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Plano ISD to offer African American, Mexican American culture classes amid backlash over racist bullying



PLANO, TX— African American and Mexican American studies — will be offered during the 2021-22 school year to Plano ISD high school juniors and seniors.

Attorney Lee Merritt spoke on behalf of Marvin David Scott III’s family.

Moments after the Collin County Sheriff’s press conference on Friday, March 19, 2021. Attorney Lee…

The African American Studies class will introduce students to the history and culture of African Americans “in a way that helps students make connections to contemporary and current issues that impact the world around them,” according to the district. The Mexican American Studies course will teach students about the history and cultural contributions of Mexican Americans.

Both courses will cover history, culture, the arts and social movements while drawing on film, literature and art to enrich the courses. The classes are each one credit and will be offered over two semesters as a social studies elective for high school juniors and seniors.

The courses, which were developed by the State Board of Education and approved by the Plano ISD board in November, arrive as the district has been in the national spotlight over allegations that a 13-year-old, who is Black, was bullied and abused by Haggard Middle School students. The teen’s mother, Summer Smith, reported to the school that her son was called racial slurs, beaten and made to drink his white classmates’ urine during a sleepover in February. The students recorded their actions and posted videos to social media, later sharing the clips during school.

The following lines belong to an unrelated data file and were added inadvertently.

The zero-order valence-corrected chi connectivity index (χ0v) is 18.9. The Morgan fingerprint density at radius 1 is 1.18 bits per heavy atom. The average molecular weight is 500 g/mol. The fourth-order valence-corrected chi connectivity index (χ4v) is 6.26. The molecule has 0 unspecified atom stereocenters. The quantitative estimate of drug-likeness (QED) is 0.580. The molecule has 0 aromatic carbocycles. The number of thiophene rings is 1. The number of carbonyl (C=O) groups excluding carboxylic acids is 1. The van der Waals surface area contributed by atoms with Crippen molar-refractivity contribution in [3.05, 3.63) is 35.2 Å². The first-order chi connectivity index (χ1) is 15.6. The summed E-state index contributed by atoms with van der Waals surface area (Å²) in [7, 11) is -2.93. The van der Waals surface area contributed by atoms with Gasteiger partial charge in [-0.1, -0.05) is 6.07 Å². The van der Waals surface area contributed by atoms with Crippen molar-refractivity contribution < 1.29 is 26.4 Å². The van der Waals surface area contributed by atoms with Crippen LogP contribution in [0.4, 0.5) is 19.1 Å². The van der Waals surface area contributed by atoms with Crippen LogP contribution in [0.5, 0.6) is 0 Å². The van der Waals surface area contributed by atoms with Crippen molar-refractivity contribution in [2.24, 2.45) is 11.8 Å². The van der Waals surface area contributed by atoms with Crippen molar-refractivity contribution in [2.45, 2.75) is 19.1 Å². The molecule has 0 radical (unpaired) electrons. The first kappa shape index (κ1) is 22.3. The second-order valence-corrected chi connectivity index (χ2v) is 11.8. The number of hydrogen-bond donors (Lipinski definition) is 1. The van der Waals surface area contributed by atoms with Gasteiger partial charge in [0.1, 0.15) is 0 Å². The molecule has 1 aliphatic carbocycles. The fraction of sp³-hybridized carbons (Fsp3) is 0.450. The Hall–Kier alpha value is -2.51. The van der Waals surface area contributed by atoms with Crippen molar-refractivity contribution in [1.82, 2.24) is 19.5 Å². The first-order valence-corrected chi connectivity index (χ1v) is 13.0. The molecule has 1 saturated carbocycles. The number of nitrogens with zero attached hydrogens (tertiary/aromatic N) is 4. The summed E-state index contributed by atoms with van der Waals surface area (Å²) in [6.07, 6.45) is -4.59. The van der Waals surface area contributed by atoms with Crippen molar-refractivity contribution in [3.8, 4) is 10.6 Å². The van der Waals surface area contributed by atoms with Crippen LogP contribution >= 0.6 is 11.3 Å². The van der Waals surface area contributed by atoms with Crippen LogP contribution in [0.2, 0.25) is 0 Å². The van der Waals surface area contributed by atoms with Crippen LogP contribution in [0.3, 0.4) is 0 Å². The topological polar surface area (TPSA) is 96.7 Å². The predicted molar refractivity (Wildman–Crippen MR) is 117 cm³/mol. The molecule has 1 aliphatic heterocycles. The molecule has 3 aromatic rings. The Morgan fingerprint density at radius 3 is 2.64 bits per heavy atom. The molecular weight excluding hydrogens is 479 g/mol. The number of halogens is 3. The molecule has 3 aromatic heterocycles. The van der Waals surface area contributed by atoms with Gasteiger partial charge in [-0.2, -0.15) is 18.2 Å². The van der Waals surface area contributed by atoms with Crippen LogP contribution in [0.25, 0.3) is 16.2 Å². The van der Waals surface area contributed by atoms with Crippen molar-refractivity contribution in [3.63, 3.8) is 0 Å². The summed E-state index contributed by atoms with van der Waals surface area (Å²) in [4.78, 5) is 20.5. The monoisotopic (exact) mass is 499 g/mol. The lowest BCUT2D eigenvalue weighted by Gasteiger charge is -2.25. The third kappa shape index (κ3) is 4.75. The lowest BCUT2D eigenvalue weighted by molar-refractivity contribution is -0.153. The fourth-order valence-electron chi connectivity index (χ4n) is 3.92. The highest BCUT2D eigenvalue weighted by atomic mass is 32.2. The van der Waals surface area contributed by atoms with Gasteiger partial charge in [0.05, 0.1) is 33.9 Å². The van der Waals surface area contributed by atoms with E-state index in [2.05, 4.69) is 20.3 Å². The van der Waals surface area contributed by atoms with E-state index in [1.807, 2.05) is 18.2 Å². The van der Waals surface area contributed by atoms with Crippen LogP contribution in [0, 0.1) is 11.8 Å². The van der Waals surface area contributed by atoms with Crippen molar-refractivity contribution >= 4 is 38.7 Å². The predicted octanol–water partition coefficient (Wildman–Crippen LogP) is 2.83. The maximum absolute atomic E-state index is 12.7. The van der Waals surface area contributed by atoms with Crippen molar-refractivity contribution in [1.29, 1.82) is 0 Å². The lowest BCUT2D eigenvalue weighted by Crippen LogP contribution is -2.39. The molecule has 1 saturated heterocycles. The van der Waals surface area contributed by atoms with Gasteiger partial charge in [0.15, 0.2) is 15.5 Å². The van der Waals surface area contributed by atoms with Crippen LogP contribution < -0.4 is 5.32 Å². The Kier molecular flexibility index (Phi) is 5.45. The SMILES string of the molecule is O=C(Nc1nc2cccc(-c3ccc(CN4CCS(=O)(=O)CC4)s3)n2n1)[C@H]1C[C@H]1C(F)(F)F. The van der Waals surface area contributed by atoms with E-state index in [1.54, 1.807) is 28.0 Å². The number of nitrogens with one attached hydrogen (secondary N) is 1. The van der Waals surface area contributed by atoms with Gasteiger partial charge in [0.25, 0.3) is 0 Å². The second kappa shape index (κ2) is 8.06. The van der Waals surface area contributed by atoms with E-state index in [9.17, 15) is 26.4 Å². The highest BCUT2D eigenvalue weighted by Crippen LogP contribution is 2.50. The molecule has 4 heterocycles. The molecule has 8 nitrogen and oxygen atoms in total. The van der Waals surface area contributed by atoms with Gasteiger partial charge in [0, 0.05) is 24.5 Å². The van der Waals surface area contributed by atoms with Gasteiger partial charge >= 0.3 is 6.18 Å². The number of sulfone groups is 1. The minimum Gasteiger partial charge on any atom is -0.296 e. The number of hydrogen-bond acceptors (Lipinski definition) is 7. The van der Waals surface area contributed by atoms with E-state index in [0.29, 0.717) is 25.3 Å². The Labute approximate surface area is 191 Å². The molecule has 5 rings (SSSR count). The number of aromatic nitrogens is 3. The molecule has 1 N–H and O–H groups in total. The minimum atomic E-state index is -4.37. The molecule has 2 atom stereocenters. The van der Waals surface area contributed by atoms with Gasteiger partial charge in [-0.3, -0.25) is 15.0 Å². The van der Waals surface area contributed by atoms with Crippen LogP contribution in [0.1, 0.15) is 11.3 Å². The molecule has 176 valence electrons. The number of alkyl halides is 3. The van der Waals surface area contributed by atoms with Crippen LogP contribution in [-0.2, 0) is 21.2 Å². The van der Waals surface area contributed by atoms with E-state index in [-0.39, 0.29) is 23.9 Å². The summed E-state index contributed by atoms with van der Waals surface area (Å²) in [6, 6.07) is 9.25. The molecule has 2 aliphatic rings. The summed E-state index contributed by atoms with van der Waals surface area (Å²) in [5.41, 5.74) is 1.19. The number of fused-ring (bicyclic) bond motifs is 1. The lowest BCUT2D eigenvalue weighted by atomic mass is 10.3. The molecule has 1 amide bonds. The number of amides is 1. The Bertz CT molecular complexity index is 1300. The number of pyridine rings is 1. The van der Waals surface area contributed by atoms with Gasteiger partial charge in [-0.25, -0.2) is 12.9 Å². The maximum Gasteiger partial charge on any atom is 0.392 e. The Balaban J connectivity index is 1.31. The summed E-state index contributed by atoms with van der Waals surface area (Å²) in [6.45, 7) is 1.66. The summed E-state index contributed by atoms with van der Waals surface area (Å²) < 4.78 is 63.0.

Smith said she tried to get help from the district and when that failed, she posted the footage to Facebook with a plea for action, sparking horror in the school community and across the country.

The district also announced Tuesday that it will work with a diversity advisory committee to develop a “comprehensive plan to address diversity, equity and inclusion.”

The school district recently concluded its investigation but did not release any findings due to student privacy issues. In a letter to the family, “allegations of bullying and cyberbullying were sustained,” said Smith’s attorney, Kim T. Cole.

Plano police and an outside firm hired by the district are conducting separate investigations of the incident. The boy’s family wants it to be considered a hate crime.

The school district has said it will host community meetings to gather feedback on diversity, bullying and harassment issues.